A Good Night Sleep Is Incredibly Important For Health.
I’ve heard people say " I rather be doing more than sleeping". Well, it’s all about managing your time. A lot of people underestimate sleep and a good night sleep is incredibly important for your health, just like nutrition and exercising. If you’ve ever spent a night tossing and turning, you already know how you’ll feel the next day tired, cranky, and out of energy. But missing out on the recommended 7 to 9 hours of sleep nightly does more than make you feel grumpy.The long term effects of sleep deprivation are real. It drains your mental abilities and puts your physical health at real risk.
Sleep is an important function for many reasons. When you sleep, your brain signals your body to release hormones and compounds that help:
decrease risk for health conditions
manage your hunger levels
maintain your immune system
But you can’t catch up or make up loss of sleep. In fact, consistently sleeping more than six to eight hours a night can negatively impact your health.The healthy amount of sleep for the average adult is around seven to eight hours each night (1).
Here are 10 reasons why good sleep is important.
1. Poor Sleep Can Make You Fat
In fact, short sleep duration is one of the strongest risk factors for obesity. The effect of sleep on weight gain is believed to be mediated by numerous factors, including hormones and motivation to exercise. If you are trying to lose weight, getting quality sleep is absolutely crucial.
2.Good Sleepers Tend to Eat Fewer Calories
Studies show that sleep deprived individuals have a bigger appetite and tend to eat more calories.
This includes higher levels of ghrelin, the hormone that stimulates appetite, and reduced levels of leptin, the hormone that suppresses appetite.
3. Good Sleep Can Improve Concentration and Productivity
Sleep is important for various aspects of brain function.
This includes cognition, concentration, productivity and performance (6).
Another study found short sleep can negatively impact some aspects of brain function to a similar degree as alcohol intoxication (7).
4. Good Sleep Can Maximize Athletic Performance
Getting enough sleep takes commitment, just like training.
Less sleep duration has been associated with poor exercise performance and functional limitation in elderly women. (10)
Sleep also plays a major role in athletic performance and competitive results. The quality and amount of sleep athletes get is often the key to winning. REM sleep in particular provides energy to both the brain and body. If sleep is cut short, the body doesn’t have time to repair memory, consolidate memory, and release hormones.
Bottom line, longer sleep has been shown to improve many aspects of athletic and physical performance.
5. Poor Sleepers Have a Greater Risk of Heart Disease and Stroke
Sleep is essential for a healthy heart. People who don't sleep enough are at higher risk for cardiovascular disease and coronary heart disease—regardless of age, weight, smoking and exercise habits. Getting enough good quality sleep is important if you want to lower you risk of these conditions.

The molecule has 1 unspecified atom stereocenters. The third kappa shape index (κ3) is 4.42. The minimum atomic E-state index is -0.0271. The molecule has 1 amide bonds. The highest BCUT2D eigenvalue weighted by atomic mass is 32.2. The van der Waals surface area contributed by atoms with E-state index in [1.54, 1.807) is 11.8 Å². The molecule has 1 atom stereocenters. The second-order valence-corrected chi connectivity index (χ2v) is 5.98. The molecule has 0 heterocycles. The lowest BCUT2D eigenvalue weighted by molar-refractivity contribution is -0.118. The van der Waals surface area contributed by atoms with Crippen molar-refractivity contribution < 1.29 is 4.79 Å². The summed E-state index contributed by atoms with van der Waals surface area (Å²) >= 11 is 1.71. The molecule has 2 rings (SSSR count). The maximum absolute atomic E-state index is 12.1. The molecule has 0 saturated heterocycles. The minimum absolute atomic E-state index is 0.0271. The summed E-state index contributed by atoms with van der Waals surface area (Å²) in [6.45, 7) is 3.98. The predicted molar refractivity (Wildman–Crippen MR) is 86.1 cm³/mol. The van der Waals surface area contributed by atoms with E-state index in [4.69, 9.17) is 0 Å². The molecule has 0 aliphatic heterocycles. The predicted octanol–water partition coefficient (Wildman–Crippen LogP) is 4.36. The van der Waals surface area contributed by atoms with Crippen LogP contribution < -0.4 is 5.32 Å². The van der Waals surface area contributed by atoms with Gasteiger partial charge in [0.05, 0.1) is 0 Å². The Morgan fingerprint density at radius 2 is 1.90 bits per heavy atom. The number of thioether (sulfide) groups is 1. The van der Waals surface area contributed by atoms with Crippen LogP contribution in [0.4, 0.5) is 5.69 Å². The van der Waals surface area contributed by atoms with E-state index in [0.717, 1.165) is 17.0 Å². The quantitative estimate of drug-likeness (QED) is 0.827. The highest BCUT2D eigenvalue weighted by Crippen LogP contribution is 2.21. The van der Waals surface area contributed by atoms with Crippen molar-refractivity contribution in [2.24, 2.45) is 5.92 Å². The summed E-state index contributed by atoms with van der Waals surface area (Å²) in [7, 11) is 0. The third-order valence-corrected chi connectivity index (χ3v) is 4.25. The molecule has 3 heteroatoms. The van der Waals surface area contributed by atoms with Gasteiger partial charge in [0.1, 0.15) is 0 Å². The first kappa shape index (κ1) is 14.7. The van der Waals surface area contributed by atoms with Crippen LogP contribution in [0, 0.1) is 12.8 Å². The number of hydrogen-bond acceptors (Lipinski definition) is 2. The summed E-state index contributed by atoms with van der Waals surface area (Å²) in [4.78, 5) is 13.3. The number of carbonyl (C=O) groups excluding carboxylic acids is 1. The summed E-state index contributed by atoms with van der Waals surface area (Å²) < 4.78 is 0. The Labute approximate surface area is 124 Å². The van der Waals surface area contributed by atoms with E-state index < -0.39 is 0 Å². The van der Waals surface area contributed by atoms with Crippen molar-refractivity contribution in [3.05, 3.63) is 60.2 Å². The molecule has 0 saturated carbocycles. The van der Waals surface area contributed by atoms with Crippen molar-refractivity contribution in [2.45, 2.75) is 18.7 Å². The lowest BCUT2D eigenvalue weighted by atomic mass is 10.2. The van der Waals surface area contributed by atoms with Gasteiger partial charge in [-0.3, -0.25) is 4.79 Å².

A review of 15 studies found that short sleepers are at far greater risk of heart disease or stroke than those who sleep 7 to 8 hours per night (11).
6. Poor Sleep Is Linked to Depression
Depression is not something that a person can ignore or simply will away. Rather, it is a serious disorder that affects the way a person eats, sleeps, feels and thinks. The cause of depression is not known, but it can be effectively controlled with treatment.
It has been estimated that 90% of patients with depression complain about sleep quality (12).
Poor sleep is even associated with increased risk of death by suicide (13).
7. Sleep Improves Your Immune Function
Yes, lack of sleep can affect your immune system. Studies show that people who don't get quality sleep or enough sleep are more likely to get sick after being exposed to a virus, such as a common cold virus. Lack of sleep can also affect how fast you recover if you do get sick.
During sleep, your immune system releases proteins called cytokines, some of which help promote sleep. Certain cytokines need to increase when you have an infection or inflammation, or when you're under stress.
Sleep deprivation may decrease production of these protective cytokines. In addition, infection-fighting antibodies and cells are reduced during periods when you don't get enough sleep. So, your body needs sleep to fight infectious diseases.
Even a small loss of sleep has been shown to impair immune function (16). Getting at least 8 hours of sleep can improve immune function and help fight the common cold.
8. Poor Sleep Is Linked to Increased Inflammation
Sleep can have a major effect on inflammation in the body. In fact, sleep loss is known to activate undesirable markers of inflammation and cell damage. (17)
Inflammation is often increased or unbalanced in individuals with sleep-related disorders including insomnia, sleep apnea, and restless legs syndrome. Individuals who have diseases that tend to increase inflammation such as cancer, cardiovascular disease, stroke, Type 2 diabetes, schizophrenia, Alzheimer’s disease, and autoimmune disorders have an increased tendency for disturbed sleep. Increased inflammation also occurs in the elderly who have more difficulties with sleep than younger individuals.
Along with nutrition and exercise, good sleep is one of the pillars of health.
You simply can not achieve optimal health without taking care of your sleep.